J Korean Med Sci.  2021 Jan;36(2):e16. 10.3346/jkms.2021.36.e16.

Clinical Pathway for Emergency Brain Surgery during COVID-19 Pandemic and Its Impact on Clinical Outcomes

  • 1Department of Neurosurgery, Chung-Ang University College of Medicine, Seoul, Korea
  • 2Division of Infectious Diseases, Department of Internal Medicine, Chung-Ang University College of Medicine, Seoul, Korea


One of the challenges neurosurgeons are facing in the global public health crisis caused by the coronavirus disease 2019 (COVID-19) pandemic is to balance COVID-19 screening with timely surgery. We described a clinical pathway for patients who needed emergency brain surgery and determined whether differences in the surgery preparation process caused by COVID-19 screening affected clinical outcomes.
During the COVID-19 period, patients in need of emergency brain surgery in our institution were managed using a novel standardized pathway designed for COVID-19 screening. We conducted a retrospective review of patients who were hospitalized through the emergency room and underwent emergency brain surgery. A total of 32 patients who underwent emergency brain surgery from February 1 to June 30, 2020 were included in the COVID-19 group, and 65 patients who underwent surgery from February 1 to June 30, 2019 were included in the pre-COVID-19 group. The baseline characteristics, disease severity indicators, time intervals of emergency processes, and clinical outcomes of the two groups were compared. Subgroup analysis was performed between the immediate surgery group and the semi-elective surgery group during the COVID-19 period.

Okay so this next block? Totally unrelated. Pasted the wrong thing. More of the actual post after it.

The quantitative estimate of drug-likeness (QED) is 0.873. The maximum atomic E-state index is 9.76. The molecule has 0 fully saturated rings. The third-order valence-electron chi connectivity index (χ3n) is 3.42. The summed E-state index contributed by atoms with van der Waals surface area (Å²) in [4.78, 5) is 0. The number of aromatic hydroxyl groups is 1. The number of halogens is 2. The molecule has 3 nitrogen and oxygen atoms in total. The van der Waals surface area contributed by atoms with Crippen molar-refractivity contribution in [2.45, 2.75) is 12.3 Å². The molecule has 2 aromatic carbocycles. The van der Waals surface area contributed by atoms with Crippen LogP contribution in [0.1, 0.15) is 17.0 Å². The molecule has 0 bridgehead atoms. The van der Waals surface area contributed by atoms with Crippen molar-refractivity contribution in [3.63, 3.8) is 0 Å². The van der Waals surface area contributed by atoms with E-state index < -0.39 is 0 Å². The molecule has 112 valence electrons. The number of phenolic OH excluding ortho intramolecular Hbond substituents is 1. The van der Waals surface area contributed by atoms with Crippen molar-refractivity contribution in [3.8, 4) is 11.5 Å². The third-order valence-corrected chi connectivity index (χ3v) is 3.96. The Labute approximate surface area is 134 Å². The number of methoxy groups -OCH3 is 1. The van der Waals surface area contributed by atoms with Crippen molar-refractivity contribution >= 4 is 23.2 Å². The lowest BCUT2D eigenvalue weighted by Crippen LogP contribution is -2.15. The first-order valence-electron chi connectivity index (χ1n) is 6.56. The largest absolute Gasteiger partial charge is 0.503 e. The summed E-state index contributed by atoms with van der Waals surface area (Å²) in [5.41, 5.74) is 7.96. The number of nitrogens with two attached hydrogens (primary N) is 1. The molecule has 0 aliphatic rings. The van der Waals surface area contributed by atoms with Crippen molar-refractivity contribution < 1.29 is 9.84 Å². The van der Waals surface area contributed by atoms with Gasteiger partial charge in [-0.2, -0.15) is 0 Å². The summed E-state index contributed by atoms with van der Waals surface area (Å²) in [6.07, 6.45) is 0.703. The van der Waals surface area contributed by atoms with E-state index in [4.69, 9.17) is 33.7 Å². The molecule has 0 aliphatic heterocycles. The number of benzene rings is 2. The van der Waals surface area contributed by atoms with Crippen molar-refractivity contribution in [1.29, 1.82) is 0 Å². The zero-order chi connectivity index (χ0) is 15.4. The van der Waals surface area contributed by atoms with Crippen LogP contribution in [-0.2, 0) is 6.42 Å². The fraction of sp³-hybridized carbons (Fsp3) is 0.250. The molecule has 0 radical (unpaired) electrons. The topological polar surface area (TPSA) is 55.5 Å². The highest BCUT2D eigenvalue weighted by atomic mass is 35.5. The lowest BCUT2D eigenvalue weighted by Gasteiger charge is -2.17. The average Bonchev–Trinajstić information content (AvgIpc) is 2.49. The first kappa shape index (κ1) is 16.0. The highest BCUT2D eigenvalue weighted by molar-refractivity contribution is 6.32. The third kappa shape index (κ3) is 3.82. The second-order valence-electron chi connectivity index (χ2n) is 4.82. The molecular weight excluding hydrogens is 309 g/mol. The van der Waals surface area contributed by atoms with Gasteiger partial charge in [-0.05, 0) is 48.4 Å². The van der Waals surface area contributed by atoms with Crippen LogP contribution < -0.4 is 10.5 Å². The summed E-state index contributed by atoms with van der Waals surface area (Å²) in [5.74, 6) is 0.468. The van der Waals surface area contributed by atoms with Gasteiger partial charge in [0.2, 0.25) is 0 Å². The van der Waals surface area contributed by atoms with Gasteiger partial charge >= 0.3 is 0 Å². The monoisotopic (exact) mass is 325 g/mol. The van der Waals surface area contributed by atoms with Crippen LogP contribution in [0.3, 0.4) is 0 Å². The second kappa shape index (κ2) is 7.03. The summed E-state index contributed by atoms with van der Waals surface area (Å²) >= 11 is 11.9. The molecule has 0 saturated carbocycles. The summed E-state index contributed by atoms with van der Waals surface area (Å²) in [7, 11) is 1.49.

There were no significant differences in baseline characteristics and severity indicators between the pre-COVID-19 group and COVID-19 group. The time interval to skin incision was significantly increased in the COVID-19 group (P = 0.027). However, there were no significant differences in the clinical outcomes between the two groups. In subgroup comparison, the time interval to skin incision was shorter in the immediate surgery group during the COVID-19 period compared with the pre-COVID-19 group (P = 0.040). The screening process did not significantly increase the time interval to classification and admission for immediate surgery. The time interval to surgery initiation was longer in the COVID-19 period due to the increased time interval in the semi-elective surgery group (P < 0.001).
We proposed a clinical pathway for the preoperative screening of COVID-19 in patients requiring emergency brain surgery. No significant differences were observed in the clinical outcomes before and after the COVID-19 pandemic. The protocol we described showed acceptable results during this pandemic.


Coronavirus; Pandemic; Critical Pathways; Algorithms; Emergencies; Neurosurgery
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